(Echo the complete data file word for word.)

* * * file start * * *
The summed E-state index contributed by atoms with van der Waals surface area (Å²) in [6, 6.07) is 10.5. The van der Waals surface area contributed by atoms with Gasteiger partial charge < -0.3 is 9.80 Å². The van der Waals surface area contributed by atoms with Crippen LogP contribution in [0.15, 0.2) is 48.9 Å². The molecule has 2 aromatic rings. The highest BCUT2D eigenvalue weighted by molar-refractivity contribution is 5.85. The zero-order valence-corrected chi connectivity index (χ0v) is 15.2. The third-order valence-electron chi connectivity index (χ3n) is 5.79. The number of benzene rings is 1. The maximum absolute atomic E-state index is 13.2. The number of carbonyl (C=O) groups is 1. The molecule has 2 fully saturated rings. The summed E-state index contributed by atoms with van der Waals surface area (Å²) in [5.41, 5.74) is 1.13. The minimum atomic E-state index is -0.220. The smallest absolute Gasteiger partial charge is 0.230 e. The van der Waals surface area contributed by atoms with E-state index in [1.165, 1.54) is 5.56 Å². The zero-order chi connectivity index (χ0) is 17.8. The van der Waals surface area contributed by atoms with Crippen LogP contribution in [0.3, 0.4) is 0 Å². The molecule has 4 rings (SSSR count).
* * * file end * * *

The summed E-state index contributed by atoms with van der Waals surface area (Å²) in [6, 6.07) is 10.5. The van der Waals surface area contributed by atoms with Gasteiger partial charge < -0.3 is 9.80 Å². The van der Waals surface area contributed by atoms with Crippen LogP contribution in [0.15, 0.2) is 48.9 Å². The molecule has 2 aromatic rings. The highest BCUT2D eigenvalue weighted by molar-refractivity contribution is 5.85. The zero-order valence-corrected chi connectivity index (χ0v) is 15.2. The third-order valence-electron chi connectivity index (χ3n) is 5.79. The number of benzene rings is 1. The maximum absolute atomic E-state index is 13.2. The number of carbonyl (C=O) groups is 1. The molecule has 2 fully saturated rings. The summed E-state index contributed by atoms with van der Waals surface area (Å²) in [5.41, 5.74) is 1.13. The minimum atomic E-state index is -0.220. The smallest absolute Gasteiger partial charge is 0.230 e. The van der Waals surface area contributed by atoms with E-state index in [1.165, 1.54) is 5.56 Å². The zero-order chi connectivity index (χ0) is 17.8. The van der Waals surface area contributed by atoms with Crippen LogP contribution in [0.3, 0.4) is 0 Å². The molecule has 4 rings (SSSR count).